“We can’t try to do too much because they run a lot of bubbles and gos. They go no-huddle sometimes,” Allison said. “You just have to be locked in and do your assignment.”
Allison would like to continue playing after this season and Stick may get a chance to play at the next level, as well. But Stick isn’t looking too far ahead.
“Hopefully we find a way to win one more game in Frisco, Texas. We have 24 seniors and we’d like to end it the right way,” he said. “After that, I’d love the opportunity to keep playing, but we’ll see where that all goes.”
Nebraska to NDSU pipeline
It’s been a decade of dominance for North Dakota State football, winning six FCS national championships since 2011. The Bison go for No. 7 on Saturday.
Nebraskans have played integral roles for the Bison throughout the decade. There were four Nebraskans on the first title team in 2011. That group included Omaha Skutt graduate Christian Dudzik, a safety who would start all 61 games of his NDSU career while playing on four title teams, and Schuyler’s Kyle Emanuel, a Buck Buchanan Award winner now playing linebacker for the Los Angeles Chargers.
The 2014 Bison had 10 Nebraskans — Easton Stick and Jalen Allison were redshirt freshmen that season. That team also included Millard North linebacker Nick DeLuca, who played for the Jacksonville Jaguars this season, and receiver RJ Urzendowski, Stick’s Creighton Prep teammate who finished his career fourth in NDSU history in TD catches (22), fifth in receiving yards (2,435) and sixth in receptions (149).
This year there are three Nebraskans on NDSU’s team — Stick, Allison and Millard North redshirt freshman Jack Begley. Stick said he hopes NDSU coaches continue to recruit Nebraska athletes.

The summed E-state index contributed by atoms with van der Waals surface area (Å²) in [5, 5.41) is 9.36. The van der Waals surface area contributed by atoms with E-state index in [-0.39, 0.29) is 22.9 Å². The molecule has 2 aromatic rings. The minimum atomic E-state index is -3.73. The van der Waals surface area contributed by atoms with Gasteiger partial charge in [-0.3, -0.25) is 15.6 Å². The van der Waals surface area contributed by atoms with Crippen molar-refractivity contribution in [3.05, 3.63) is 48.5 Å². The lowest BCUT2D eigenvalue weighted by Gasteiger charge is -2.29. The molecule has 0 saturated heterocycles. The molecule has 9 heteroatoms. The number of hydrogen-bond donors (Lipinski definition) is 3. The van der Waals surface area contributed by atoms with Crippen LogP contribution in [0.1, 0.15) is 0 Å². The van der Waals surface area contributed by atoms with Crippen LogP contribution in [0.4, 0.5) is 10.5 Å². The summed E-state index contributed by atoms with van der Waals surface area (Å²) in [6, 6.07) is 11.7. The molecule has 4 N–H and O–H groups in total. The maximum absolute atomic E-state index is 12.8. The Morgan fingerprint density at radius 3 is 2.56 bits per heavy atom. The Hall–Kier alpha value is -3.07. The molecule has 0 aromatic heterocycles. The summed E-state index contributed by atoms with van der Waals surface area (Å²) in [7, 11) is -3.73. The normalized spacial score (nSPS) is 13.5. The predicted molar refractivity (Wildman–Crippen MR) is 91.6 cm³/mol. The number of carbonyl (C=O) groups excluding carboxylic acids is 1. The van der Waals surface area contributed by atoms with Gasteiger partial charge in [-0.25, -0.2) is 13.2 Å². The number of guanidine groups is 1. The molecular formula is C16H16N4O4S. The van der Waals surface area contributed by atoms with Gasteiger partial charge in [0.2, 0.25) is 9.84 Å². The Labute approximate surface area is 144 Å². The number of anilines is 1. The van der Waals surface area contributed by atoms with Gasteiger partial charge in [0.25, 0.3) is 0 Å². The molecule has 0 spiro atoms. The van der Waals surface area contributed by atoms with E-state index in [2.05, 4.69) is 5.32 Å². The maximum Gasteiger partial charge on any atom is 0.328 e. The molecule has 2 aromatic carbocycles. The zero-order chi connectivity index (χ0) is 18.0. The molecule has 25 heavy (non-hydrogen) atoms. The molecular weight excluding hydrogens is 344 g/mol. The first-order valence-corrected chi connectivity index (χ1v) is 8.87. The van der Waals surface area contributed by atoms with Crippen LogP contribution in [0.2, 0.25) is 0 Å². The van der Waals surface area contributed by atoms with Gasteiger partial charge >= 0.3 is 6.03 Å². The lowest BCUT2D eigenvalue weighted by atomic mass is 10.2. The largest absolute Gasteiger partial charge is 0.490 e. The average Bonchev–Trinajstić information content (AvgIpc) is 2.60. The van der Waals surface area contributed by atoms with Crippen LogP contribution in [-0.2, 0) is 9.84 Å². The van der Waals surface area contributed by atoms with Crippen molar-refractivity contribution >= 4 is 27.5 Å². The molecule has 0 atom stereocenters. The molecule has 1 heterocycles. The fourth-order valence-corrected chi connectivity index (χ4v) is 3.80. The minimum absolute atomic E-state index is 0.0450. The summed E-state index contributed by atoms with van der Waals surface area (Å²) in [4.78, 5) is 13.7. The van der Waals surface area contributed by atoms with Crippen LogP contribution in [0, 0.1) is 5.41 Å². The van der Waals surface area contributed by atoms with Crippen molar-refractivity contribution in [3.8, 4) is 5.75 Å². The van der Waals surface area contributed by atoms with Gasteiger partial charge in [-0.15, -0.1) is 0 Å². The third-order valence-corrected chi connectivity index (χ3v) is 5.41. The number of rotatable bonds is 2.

“I think there’s good high school players in Nebraska. At the end of the day, it’s about fit and finding the right guys,” Stick said. “When guys are the right fit and have the opportunity, it’s a great place to play.”
Here’s a list of the Nebraskans who have played for NDSU during its title run:
» Garrett Bruhn, Beatrice, tight end, 2009-12
» Christian Dudzik, Omaha Skutt, safety, 2010-14
» Kyle Emanuel, Schuyler, defensive end, 2010-14
» Jesse Hinz, Beatrice, center, 2010-14
» Bo Liekhus, Bellevue West, linebacker, 2012-15
» Derek McGinnis, Crete, quarterback, 2012-14
» Sam Hahn, Tri County, offensive line, 2012
» Tyler Wrice, Papillion-La Vista, wide receiver, 2013-14
» Nick DeLuca, Millard North, linebacker, 2013-17
» RJ Urzendowski, Creighton Prep, wide receiver, 2014-17
» Jalen Allison, Papillion-La Vista, cornerback, 2014-18
» Easton Stick, Creighton Prep, quarterback, 2014-18
» Jack Begley, Millard North, linebacker, 2017-18